New Yorkers are pretty good at assembling the first meal of the day, what with the city's bacon, egg, and cheese mastery, or its bagel-and-smoked-fish-fueled appetizing tradition. But there's always room for improvement. As some of New York's food-obsessed dwellers know, the city's been wanting for something essential: jian bing. A sort of savory crêpe associated with Beijing and nearby Tianjin, jian bing is made by first pouring a thin layer of batter (which can be made from Chinese black bean or mung bean with or without wheat flour) over a flat griddle. Topped with an egg, chili sauce, hoisin, cilantro, scallions, and fried wonton crisps, the whole thing is then folded up into a wraplike shape, resulting in an extremely appealing day-starter, a street snack that hits all the sweet, savory, spicy notes with a dose of crunchiness, too. In its home land, jian bing inspires the same kind of obsessiveness that pizza, soup dumplings, and tacos do here.
And yet, for all the tasty things New York's Chinese-food boom has brought to the city, finding jian bing has up until now proven difficult. Google "jian bing new york" and you'll find stories of its frustrating absence. The place to find it here was, for years, a hot topic on the food-enthusiast forum Chowhound. Occasionally, jian bing were spotted in Flushing, where more people of Northern Chinese descent live, and a few places have served them over the years. The response to most of these versions, though, with one exception, appeared to be unenthusiastic.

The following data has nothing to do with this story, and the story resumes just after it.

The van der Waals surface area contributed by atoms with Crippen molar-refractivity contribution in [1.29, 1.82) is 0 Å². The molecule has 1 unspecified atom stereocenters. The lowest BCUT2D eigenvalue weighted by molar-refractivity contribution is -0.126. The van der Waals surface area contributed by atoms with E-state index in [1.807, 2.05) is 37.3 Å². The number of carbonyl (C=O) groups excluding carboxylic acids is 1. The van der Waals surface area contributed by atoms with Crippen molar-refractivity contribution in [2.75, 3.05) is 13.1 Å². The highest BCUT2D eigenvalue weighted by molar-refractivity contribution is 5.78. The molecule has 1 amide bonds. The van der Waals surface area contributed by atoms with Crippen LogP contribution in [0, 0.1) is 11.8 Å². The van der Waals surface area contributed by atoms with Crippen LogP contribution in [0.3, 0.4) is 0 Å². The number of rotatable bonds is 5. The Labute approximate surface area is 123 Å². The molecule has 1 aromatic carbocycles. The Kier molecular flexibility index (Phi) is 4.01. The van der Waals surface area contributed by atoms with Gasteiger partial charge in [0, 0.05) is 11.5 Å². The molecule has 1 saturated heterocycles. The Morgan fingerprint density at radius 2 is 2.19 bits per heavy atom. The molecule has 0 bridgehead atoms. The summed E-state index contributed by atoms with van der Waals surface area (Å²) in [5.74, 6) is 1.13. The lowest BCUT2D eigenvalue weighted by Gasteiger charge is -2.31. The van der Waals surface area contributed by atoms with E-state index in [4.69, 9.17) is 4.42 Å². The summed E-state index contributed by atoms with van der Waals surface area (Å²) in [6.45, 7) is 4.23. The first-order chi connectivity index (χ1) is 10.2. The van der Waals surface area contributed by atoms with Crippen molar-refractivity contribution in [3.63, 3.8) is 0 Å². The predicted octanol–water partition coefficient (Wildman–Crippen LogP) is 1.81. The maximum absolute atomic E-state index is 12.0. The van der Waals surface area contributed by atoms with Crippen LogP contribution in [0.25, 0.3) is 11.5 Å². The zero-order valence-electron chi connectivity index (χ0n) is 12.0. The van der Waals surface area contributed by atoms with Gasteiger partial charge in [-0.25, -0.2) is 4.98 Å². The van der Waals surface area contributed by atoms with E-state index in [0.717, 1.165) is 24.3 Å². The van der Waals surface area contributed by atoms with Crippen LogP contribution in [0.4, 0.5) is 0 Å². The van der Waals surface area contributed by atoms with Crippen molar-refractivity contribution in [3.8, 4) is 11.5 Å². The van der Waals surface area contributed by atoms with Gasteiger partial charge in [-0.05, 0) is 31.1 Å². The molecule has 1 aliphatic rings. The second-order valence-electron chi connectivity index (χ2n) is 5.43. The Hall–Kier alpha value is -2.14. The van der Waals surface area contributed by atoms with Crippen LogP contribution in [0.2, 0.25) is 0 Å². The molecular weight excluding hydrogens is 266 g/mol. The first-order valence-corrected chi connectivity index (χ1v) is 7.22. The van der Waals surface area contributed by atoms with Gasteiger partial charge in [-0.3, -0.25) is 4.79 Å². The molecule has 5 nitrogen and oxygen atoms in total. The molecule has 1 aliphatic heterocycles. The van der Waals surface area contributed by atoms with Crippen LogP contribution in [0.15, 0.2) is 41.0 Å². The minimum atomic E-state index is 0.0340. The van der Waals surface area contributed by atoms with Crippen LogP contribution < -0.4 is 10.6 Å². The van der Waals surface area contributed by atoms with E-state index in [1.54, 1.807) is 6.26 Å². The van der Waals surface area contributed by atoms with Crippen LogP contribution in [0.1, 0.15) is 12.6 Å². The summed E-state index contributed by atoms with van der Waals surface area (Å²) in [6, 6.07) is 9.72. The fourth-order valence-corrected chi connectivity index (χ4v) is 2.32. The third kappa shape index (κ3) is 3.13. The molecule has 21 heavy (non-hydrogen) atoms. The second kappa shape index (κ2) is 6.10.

Now New York's jian biang field could finally be heating up. In October, a food truck specializing in jian bing called the Flying Pig opened, serving Columbia students and midtown lunchers alike. A stall in Flushing's famous Golden Mall serves what is generally agreed to be a solid rendition, while a new business Jian Bing Company, started by a couple of Americans who fell for Shandong-style jian bing in Shanghai, will host a pre-launch party this Saturday.
Also entering this budding fray is Mr. Bing, currently popping up from 11 a.m. to 10 p.m. through March 31 at downtown events space Open House Bowery. A New York native who spent a year studying abroad in Beijing, owner Brian Goldberg originally launched the business in Hong Kong, though his plan appeared always to bring the food back to his hometown. Like the guys behind Jian Bing Company, Goldberg offers both the traditional jian bing and some nontraditional flavors that, in this case, include Peking duck, barbecue roast pork, and sweet versions (which seems like it defeats the point). He also, at a previous pop-up at the Garment Street Holiday Market in December, offered a bacon, egg, and Swiss-cheese version, which sounds pretty rad.
Goldberg certainly seems committed. Speaking with the South China Morning Post a couple of years ago, he said he brought in a "master jian bing maker" to train his staff — and it appears to have mostly paid off. The mildly bean-y crêpe isn't too thick or thin but has good chew, while the wonton is delightfully crispy and the sweet-spicy mix of sauces is tasty, if a little salty. The Peking duck, if you're looking to go nontraditional, is good and crunchy, if a little sweet. It's also, thanks to the lightness of the crêpe and the judicious application of the toppings, not a totally overwhelming gut-buster. Eating one will make it clear why everyone who ever goes to Beijing obsesses over this street food so much, and why you should hope New York can finally get its jian bing act together once and for all.